We have all seen an increase in direct-to-consumer advertising from pharmaceutical companies over the last several years.  Now, durable medical equipment suppliers are getting in on the act.  This can be done via the various forms of media. However, recently I learned of another way that patients are engaged: directly by phone.

As a family physician, many things cross my desk each week, the most common forms being FMLA (family medical leave act) documents, disability forms, records releases, and prior authorizations, just to name a few.  Recently, I received a request from a company for a back brace for one of my patients.  I didn’t recall seeing the patient recently.   I reviewed the chart and noted that I had neither seen him recently nor ordered a back brace.  I called the patient to inquire about the order and learned that while he was on the phone reordering his diabetic test strips, the person with whom he was speaking asked if he ever gets back pain.  Like most people, he informed them he did.  They then advised him that he could get a back brace paid for by Medicare.  That is when I became involved.  They sent me the form; however, I did not complete the form and returned it with a note indicating that an office visit is required.  They continued to send me a new form every couple of weeks.   I have received other such requests, as well.  One was from a compounding pharmacy informing me that my patient was requesting a compounded cream of 4 different medications for pain.  She had never specifically requested this but was prompted in a similar situation.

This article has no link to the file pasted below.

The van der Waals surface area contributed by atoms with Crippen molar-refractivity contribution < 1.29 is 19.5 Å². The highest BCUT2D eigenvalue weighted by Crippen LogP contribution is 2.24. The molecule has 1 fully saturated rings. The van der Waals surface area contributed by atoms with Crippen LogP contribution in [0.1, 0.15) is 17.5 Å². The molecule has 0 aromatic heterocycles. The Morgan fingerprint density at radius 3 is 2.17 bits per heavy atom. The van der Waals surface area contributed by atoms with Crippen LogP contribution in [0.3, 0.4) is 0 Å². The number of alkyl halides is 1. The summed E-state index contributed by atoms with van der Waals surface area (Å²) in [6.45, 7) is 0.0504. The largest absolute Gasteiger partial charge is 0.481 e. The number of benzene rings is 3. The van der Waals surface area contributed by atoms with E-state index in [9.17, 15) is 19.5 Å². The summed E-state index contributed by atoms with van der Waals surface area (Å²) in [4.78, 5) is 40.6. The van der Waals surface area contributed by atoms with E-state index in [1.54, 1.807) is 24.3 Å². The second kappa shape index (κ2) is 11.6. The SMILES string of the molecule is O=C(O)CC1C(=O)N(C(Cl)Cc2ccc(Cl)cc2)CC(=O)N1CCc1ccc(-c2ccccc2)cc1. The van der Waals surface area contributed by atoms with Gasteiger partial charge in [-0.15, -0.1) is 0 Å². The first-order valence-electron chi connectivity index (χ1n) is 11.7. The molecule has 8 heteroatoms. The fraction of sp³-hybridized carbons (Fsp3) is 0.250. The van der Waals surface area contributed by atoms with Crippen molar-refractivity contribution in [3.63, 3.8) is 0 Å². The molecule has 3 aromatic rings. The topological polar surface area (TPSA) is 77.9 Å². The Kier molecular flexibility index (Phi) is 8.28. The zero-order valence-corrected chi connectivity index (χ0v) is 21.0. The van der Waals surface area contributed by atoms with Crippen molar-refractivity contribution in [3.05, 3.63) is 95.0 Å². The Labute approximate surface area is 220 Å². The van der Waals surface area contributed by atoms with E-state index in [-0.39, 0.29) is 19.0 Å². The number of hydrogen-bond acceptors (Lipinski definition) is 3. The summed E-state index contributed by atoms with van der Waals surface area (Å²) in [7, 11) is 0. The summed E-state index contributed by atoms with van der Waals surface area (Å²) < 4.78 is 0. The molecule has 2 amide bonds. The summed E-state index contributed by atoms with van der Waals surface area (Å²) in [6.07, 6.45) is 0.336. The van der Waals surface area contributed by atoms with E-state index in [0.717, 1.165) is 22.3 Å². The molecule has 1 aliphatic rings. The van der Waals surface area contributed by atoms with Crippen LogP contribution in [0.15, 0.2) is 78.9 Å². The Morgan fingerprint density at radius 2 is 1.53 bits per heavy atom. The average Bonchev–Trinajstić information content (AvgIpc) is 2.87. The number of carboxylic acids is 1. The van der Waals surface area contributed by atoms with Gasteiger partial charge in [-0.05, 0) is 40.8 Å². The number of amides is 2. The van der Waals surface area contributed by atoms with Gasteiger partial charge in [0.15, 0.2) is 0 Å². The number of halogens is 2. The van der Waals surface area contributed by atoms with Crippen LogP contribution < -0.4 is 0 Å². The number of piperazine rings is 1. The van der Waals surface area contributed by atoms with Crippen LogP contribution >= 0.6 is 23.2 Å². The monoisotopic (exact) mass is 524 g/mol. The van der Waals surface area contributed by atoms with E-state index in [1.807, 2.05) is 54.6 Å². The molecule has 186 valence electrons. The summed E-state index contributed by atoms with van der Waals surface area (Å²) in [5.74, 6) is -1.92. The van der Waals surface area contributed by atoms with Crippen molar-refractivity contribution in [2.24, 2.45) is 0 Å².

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While direct-to-consumer advertising by pharmaceutical companies has been present for years, this  new tactic irritated me much more.   If I were to sign that form without truly assessing the patient, I might potentially be participating in Medicare fraud. As stated in the Social Security Act section 1834(a)(17)(A), it is illegal for suppliers of durable medical equipment to make unsolicited calls to Medicare beneficiaries.  The law states that the beneficiary must give his or her written permission, or the supplier must have furnished one covered item to the beneficiary over the last 15 months.  This is where the direct-to-beneficiary unsolicited “cold call” to my patient came in. They had been supplying him with glucometer test strips; therefore, what they did was legal, even if less than admirable.  

It is prudent to be alert for forms from potentially aggressive suppliers of durable medical equipment.   Just about everything that Medicare authorizes has explicit coverage criteria; therefore, I always have the patient come in so that I can obtain a proper history and conduct a physical examination to support the request.  To simply sign a form out of haste could potentially open the door to  a visit  from the Office of the Inspector General.

The take home message?  Be careful what you sign.